tion at Khabarovsk in Siberia. The weather central at every workshop, institute, or short course on teach- Khabarovsk, and a second one at Petropavlovsk, col- ing available to him. He was an expert in the so-called lected weather observations and provided these along Keller, or self-paced, method of instruction. His with forecasts to forces attacking Japan. The invasion course in thermodynamics was taught by this system of Japan, planned for November 1945, became unnec- for many years. He also taught a flight recertification essary with the surrender following the atomic bomb course for the Texas Engineering Extension Service. strikes on Hiroshima and Nagasaki. The navy weather In 1985 he received a Distinguished Teaching Award centrals in Siberia were closed in December 1945. fro m the Texas A&M University Association of Former Students. After the war, Cumberledge had yet another ren- dezvous with history, serving as senior meteorologi- Runnels's research interests included radar-pre- cal officer for the first peacetime atomic bomb test at cipitation relationships, meteorological aspects of air Bikini atoll aboard the flagship USS Mt. McKinley. pollution, and the consequences of anthropogenic heat in urban areas. His hometown, Houston, was often the In later tours, he served in weather assignments in focus for such studies. He became a member of the San Diego, California; Pearl Harbor, Hawaii; Guam; AMS in 1968. and Yokosuka, Japan. He also headed the Meteorol- ogy Department at the Naval Postgraduate School. His As his next-door office neighbor for more than 16 final tour was as staff meteorologist for the com- years, I valued Bob for his marvelous insights into the mander in chief, U.S. Naval Forces Europe. Follow- teaching/learning process, his inquisitive mind, and ing his retirement from that assignment in 1960, he the many hours he spent one-on-one with meteorol- and his wife, Mary Louise Clark, toured Europe by ogy students. Colleagues and students alike will miss car. him.—Dennis M. Driscoll. A native of Newcastle, Pennsylvania, Cumberledge joined the navy when he was 17 and after a year was assigned to the U.S. Naval Academy, graduating with honors in 1931. He studied meteorology at the Naval Academy's graduate school and the Massachusetts Institute of Technology, where he earned a master's degree in 1940. f x In addition to his wife, he is survived by a daugh- ter, two sons, 10 grandchildren, and 4 great-grandchil- dren. Cumberledge's remains were scattered at sea. —T. V. Fredian. Rober t C. Runnels 1935-199 5 j(/temcMMr i Robert C. Runnels, associate professor of meteo- rology, died on 11 November 1995. He was an active member of the meteorology faculty at Texas A&M University, where he had served since 1968. He earned a B.S. in physics from the University of Hous- 1959-1995 ton and an M.S. and a Ph.D. from Texas A&M, the latter in 1968. From 1965 to 1966 he was employed as a research scientist at NASA Johnson Space Cen- ^ec^e CW. jl/ioimiA ter. 1922-1995 Runnels devoted most of his attention and energy to teaching and over the years taught all but a few of the undergraduate courses offered at A&M, most fre- quently thermodynamics, radar meteorology, and physical meteorology. He participated in virtually 57 9 Bulletin of the American Meteorological Society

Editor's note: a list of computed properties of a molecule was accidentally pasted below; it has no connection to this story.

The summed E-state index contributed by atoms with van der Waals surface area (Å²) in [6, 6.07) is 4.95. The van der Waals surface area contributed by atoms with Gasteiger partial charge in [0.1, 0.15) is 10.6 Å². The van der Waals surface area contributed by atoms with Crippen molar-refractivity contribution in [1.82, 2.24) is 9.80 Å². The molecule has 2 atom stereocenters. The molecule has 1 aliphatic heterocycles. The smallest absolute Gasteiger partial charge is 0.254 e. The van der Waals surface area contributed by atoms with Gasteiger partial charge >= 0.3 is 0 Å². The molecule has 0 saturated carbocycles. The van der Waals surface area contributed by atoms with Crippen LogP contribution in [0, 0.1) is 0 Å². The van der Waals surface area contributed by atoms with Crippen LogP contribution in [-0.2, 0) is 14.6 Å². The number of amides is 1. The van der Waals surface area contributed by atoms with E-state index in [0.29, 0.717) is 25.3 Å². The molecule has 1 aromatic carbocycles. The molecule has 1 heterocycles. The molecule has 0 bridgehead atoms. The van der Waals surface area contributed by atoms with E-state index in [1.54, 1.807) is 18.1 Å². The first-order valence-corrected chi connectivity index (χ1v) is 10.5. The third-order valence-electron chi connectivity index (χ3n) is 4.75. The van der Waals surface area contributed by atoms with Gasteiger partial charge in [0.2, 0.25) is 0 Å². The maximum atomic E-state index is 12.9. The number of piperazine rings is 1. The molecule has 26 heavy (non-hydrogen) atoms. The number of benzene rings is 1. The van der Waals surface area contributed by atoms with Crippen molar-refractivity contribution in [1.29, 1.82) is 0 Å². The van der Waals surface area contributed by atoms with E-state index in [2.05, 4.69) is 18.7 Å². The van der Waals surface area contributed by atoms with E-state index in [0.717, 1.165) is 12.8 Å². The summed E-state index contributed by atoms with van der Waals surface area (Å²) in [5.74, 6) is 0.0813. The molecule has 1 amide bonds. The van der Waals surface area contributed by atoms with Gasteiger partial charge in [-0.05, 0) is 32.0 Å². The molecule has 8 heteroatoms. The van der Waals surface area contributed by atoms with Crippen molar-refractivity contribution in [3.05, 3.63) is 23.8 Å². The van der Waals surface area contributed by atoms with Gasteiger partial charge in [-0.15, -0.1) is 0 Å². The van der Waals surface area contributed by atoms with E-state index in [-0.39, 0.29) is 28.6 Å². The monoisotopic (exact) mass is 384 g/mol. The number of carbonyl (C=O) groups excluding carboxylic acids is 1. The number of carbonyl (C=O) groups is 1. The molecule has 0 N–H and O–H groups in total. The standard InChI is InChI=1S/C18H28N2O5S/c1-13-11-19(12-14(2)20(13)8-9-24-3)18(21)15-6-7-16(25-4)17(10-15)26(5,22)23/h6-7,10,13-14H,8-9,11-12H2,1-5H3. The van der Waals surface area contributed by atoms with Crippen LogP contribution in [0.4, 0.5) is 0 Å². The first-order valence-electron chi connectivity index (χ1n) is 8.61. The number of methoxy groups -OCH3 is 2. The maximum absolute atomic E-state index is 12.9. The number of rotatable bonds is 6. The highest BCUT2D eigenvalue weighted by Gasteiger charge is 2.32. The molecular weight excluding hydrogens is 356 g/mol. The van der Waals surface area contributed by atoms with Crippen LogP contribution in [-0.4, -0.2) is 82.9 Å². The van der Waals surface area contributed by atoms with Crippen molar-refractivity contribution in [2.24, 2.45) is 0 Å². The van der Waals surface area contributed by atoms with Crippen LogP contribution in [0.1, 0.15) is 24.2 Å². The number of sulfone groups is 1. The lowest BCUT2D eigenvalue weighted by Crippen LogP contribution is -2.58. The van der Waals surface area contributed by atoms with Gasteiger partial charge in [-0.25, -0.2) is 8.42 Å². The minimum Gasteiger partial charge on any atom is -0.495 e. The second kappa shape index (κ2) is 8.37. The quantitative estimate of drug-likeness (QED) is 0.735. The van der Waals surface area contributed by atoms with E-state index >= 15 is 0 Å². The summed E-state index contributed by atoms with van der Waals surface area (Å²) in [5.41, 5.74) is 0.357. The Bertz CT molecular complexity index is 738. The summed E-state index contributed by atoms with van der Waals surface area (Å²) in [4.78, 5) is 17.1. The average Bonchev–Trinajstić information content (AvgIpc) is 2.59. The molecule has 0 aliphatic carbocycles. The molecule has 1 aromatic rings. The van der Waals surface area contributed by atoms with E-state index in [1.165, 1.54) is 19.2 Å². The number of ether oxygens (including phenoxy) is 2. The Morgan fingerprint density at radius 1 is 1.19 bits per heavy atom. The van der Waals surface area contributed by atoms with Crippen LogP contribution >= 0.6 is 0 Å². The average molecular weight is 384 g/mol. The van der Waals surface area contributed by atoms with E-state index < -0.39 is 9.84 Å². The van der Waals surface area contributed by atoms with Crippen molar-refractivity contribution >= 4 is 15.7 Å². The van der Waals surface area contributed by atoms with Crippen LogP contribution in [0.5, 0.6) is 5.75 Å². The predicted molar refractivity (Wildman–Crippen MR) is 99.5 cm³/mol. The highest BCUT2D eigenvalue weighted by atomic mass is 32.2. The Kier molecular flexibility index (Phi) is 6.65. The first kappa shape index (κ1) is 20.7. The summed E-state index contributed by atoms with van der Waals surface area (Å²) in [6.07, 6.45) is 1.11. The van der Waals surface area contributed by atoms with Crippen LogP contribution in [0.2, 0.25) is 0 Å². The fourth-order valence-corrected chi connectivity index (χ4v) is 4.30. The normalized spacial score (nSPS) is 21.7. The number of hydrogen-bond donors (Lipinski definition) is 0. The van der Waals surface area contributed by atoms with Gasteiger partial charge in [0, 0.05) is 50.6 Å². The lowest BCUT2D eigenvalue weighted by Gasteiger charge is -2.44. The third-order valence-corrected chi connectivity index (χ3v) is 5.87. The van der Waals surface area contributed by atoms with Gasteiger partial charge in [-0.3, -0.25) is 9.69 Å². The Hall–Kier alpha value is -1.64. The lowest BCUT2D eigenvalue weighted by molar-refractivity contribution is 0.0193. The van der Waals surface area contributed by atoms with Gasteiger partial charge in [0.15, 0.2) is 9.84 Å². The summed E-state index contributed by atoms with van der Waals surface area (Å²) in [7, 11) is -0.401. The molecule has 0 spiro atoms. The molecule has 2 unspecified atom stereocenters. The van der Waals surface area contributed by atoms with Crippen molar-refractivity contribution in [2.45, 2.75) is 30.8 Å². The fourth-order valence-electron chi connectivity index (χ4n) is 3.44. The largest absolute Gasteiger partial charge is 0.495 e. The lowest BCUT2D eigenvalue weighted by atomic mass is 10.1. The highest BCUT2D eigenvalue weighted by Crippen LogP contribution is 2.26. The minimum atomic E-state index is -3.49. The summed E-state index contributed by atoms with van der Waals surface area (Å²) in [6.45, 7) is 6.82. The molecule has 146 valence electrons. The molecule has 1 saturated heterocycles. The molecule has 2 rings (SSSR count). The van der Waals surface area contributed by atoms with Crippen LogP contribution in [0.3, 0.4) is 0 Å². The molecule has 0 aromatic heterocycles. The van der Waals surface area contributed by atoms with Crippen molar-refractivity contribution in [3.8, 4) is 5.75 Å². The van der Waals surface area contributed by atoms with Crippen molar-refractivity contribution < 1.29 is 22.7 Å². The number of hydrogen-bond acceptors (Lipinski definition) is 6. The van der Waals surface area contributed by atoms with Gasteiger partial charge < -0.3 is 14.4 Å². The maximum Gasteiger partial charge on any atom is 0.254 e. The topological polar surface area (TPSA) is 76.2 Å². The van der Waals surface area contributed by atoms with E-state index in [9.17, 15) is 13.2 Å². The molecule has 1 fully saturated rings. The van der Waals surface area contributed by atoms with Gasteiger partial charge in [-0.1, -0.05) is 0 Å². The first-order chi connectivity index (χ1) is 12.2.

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Bulletin of the American Meteorological SocietyAmerican Meteorological Society

Published: Mar 1, 1996